• 2002: The Homeland Security Act placed FEMA under the newly formed Department of Homeland Security along with 22 other federal agencies, effective March 2003.14
    • 2006: The Post-Katrina Emergency Management Reform Act reorganized FEMA by redefining its mission, consolidating its emergency management functions, and granting it greater autonomy.15
    • 2011: FEMA developed the National Disaster Recovery Framework to coordinate predisaster planning and facilitate postdisaster response and recovery across all levels of government.16
    • 2012: The Hurricane Sandy Rebuilding Task Force coordinated local, state, and federal recovery efforts and developed model resilience policies for vulnerable communities.17
    • 2013: HUD hosted Rebuild by Design, a HUD competition that generated ideas to make the New York-New Jersey region more environmentally and economically resilient.18
    • 2014: The National Disaster Resilience Competition, an ongoing competition modelled on Rebuild by Design, made $1 billion available to communities to develop innovative resilience projects and plan for the effects of extreme weather and climate change.19

  1. Saundra K. Schneider. 1995. Flirting with Disaster: Public Management in Crisis Situations, Armonk, NY: M.E. Sharpe, 19.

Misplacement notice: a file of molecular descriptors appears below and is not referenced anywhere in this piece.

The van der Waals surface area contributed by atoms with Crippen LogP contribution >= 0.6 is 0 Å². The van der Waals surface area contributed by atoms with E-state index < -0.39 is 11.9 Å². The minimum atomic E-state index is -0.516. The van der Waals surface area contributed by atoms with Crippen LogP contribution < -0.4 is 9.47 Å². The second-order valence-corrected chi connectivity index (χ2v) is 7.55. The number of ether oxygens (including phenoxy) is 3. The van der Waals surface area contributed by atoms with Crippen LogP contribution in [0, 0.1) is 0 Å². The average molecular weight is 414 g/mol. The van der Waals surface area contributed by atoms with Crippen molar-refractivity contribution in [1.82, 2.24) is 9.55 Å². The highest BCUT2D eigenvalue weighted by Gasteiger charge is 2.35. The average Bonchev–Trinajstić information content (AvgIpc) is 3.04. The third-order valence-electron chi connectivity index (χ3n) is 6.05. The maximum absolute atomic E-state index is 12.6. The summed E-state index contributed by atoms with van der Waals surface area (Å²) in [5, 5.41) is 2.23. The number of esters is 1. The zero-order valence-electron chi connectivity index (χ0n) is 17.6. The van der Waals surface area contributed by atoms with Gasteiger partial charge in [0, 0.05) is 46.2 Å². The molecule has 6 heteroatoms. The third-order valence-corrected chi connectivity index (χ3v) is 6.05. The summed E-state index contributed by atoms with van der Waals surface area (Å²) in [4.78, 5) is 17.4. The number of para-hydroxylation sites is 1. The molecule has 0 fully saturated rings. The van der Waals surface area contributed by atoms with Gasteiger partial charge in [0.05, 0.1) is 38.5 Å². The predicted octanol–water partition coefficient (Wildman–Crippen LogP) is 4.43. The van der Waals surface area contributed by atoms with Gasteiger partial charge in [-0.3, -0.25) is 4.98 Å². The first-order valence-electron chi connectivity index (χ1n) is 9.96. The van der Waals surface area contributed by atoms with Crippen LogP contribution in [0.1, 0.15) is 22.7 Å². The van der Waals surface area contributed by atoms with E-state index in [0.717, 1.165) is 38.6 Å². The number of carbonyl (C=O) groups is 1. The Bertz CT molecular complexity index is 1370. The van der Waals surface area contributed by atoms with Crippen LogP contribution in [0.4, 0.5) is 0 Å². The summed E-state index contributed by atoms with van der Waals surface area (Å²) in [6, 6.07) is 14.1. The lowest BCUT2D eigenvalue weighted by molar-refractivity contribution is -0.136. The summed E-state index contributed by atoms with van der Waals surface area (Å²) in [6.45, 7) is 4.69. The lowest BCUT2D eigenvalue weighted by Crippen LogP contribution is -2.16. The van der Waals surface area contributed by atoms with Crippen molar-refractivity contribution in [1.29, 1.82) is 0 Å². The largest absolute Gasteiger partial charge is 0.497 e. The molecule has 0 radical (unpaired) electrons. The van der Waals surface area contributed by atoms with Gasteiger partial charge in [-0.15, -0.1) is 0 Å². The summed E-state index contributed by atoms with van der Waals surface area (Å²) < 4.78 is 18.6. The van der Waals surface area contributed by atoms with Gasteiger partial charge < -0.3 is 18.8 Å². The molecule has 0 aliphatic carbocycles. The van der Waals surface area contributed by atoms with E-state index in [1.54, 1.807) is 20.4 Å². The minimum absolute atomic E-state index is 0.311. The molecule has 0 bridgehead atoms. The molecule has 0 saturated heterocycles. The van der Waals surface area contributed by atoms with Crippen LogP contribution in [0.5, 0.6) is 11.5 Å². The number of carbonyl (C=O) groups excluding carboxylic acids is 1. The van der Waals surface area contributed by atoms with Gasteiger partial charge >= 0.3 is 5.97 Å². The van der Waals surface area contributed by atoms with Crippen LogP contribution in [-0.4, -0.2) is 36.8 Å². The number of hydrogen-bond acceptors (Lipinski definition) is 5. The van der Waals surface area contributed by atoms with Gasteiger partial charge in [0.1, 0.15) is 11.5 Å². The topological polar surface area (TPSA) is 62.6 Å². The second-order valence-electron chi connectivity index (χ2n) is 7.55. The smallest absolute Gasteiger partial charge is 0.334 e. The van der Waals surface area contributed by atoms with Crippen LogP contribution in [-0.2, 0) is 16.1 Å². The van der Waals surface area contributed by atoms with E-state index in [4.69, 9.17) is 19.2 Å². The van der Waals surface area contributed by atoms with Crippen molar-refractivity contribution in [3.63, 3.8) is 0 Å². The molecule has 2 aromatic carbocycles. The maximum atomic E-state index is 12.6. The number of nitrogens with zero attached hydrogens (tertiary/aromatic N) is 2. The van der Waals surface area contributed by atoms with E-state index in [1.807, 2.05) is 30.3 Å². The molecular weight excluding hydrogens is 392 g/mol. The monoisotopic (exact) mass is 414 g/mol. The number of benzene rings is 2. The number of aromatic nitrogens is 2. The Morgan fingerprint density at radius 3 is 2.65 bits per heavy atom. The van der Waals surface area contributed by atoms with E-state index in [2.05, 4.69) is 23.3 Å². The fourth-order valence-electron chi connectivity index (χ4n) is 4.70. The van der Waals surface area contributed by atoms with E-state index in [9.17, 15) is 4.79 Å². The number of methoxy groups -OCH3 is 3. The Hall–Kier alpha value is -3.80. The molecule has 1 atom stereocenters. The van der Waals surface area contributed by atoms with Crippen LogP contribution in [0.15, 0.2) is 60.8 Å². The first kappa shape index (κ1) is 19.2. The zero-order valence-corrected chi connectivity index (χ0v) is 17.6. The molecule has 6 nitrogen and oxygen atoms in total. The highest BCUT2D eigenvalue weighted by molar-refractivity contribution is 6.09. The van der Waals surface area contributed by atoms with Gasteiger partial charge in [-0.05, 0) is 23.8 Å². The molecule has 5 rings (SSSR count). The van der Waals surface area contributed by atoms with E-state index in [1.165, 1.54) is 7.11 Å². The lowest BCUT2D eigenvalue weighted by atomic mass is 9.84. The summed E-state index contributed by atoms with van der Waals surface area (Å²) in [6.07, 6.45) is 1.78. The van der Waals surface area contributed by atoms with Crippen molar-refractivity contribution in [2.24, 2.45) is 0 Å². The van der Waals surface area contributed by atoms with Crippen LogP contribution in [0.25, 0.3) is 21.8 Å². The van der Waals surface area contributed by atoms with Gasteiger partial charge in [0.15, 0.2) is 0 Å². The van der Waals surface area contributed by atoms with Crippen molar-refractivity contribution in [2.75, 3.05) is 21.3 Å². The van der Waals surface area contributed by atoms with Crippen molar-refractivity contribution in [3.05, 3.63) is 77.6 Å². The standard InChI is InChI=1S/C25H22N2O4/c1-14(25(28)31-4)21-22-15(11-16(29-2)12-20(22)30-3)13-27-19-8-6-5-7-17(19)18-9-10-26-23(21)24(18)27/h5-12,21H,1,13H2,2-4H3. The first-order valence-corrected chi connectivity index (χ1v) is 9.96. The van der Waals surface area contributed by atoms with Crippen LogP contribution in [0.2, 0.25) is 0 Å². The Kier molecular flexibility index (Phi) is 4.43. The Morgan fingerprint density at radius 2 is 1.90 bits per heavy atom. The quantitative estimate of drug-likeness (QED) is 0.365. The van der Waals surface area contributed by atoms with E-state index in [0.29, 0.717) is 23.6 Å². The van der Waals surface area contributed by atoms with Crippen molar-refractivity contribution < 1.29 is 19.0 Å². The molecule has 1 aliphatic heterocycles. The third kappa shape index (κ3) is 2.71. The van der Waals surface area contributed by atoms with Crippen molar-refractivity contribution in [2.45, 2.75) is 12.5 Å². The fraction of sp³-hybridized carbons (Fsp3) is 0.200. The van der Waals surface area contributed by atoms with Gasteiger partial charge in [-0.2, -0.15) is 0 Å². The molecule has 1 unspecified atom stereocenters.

2. David A. Moss. 1999. “Courting Disaster? The Transformation of Federal Disaster Policy since 1803,” in Kenneth A. Froot, ed. The Financing of Catastrophe Risk, Chicago: University of Chicago Press, 315.
  3. Gaines M. Foster. 2000. The Demands of Humanity: Army Medical Disaster Relief, Washington, DC: Center of Military History, United States Army, 134.
  4. Moss, 316.
  5. Schneider, 21.
  6. Ibid., 22.
  7. Anna Marie Baca. 2008. “History of Disaster Legislation,” On Call: Disaster Reserve Workforce News (September), 1.
  8. U.S. Federal Emergency Management Agency. 2011. “National Flood Insurance Program: Answers to Questions About the NFIP,” 1.
  9. Moss, 317.
  10. Schneider, 21.
  11. U.S. Federal Emergency Management Agency. “About the Agency” ( Accessed 9 December 2014.
  12. Ibid.
  13. Interview with Jan Opper, October 2014.
  14. U.S. Federal Emergency Management Agency.
  15. Keith Bea. 2007. “Federal Emergency Management Policy Changes After Hurricane Katrina: A Summary of Statutory Provisions,” Congressional Research Service, 5.
  16. U.S. Federal Emergency Management Agency. “National Disaster Recovery Framework” ( Accessed 9 December 2014.
  17. U.S. Department of Housing and Urban Development. 2013. “Hurricane Sandy Rebuilding Task Force Releases Rebuilding Strategy,” 19 August press release.
  18. U.S. Department of Housing and Urban Development. 2014. “HUD Announces Winning Proposals from the ‘Rebuild by Design’ Competition,” 2 June press release.
  19. The White House. 2014. “Fact Sheet: National Resilience Competition,” 14 June press release.